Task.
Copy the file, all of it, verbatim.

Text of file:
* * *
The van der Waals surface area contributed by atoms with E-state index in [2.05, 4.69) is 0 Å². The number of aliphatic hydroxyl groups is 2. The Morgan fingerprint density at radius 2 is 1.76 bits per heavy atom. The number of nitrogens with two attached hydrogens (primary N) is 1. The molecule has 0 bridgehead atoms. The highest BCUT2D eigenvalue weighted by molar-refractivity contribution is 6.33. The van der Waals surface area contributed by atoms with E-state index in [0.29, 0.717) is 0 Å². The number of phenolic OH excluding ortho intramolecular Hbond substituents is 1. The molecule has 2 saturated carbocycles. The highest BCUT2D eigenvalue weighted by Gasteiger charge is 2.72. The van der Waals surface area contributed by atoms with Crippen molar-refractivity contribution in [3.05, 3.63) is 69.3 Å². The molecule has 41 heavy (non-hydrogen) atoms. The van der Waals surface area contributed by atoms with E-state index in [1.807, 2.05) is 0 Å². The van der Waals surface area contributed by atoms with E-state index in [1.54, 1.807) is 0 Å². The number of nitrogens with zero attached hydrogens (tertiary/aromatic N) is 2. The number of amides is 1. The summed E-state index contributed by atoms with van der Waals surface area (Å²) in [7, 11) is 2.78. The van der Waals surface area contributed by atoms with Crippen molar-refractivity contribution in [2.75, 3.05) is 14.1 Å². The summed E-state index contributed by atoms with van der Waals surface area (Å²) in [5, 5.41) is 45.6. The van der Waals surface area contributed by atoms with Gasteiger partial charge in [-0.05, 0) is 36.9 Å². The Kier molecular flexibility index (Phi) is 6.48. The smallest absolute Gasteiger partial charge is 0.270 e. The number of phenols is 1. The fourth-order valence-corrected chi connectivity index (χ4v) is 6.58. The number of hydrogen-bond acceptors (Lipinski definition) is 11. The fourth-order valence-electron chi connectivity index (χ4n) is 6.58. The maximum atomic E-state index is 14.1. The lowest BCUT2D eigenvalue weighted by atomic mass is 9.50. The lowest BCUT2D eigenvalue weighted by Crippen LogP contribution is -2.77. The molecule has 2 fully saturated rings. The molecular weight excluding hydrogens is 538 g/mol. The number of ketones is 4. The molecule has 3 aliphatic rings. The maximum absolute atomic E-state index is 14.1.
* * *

The van der Waals surface area contributed by atoms with E-state index in [2.05, 4.69) is 0 Å². The number of aliphatic hydroxyl groups is 2. The Morgan fingerprint density at radius 2 is 1.76 bits per heavy atom. The number of nitrogens with two attached hydrogens (primary N) is 1. The molecule has 0 bridgehead atoms. The highest BCUT2D eigenvalue weighted by molar-refractivity contribution is 6.33. The van der Waals surface area contributed by atoms with E-state index in [0.29, 0.717) is 0 Å². The number of phenolic OH excluding ortho intramolecular Hbond substituents is 1. The molecule has 2 saturated carbocycles. The highest BCUT2D eigenvalue weighted by Gasteiger charge is 2.72. The van der Waals surface area contributed by atoms with Crippen molar-refractivity contribution in [3.05, 3.63) is 69.3 Å². The molecule has 41 heavy (non-hydrogen) atoms. The van der Waals surface area contributed by atoms with E-state index in [1.807, 2.05) is 0 Å². The van der Waals surface area contributed by atoms with E-state index in [1.54, 1.807) is 0 Å². The number of nitrogens with zero attached hydrogens (tertiary/aromatic N) is 2. The number of amides is 1. The summed E-state index contributed by atoms with van der Waals surface area (Å²) in [7, 11) is 2.78. The van der Waals surface area contributed by atoms with Crippen molar-refractivity contribution in [2.75, 3.05) is 14.1 Å². The summed E-state index contributed by atoms with van der Waals surface area (Å²) in [5, 5.41) is 45.6. The van der Waals surface area contributed by atoms with Gasteiger partial charge in [-0.05, 0) is 36.9 Å². The Kier molecular flexibility index (Phi) is 6.48. The smallest absolute Gasteiger partial charge is 0.270 e. The number of phenols is 1. The fourth-order valence-corrected chi connectivity index (χ4v) is 6.58. The number of hydrogen-bond acceptors (Lipinski definition) is 11. The fourth-order valence-electron chi connectivity index (χ4n) is 6.58. The maximum atomic E-state index is 14.1. The lowest BCUT2D eigenvalue weighted by atomic mass is 9.50. The lowest BCUT2D eigenvalue weighted by Crippen LogP contribution is -2.77. The molecule has 2 fully saturated rings. The molecular weight excluding hydrogens is 538 g/mol. The number of ketones is 4. The molecule has 3 aliphatic rings. The maximum absolute atomic E-state index is 14.1.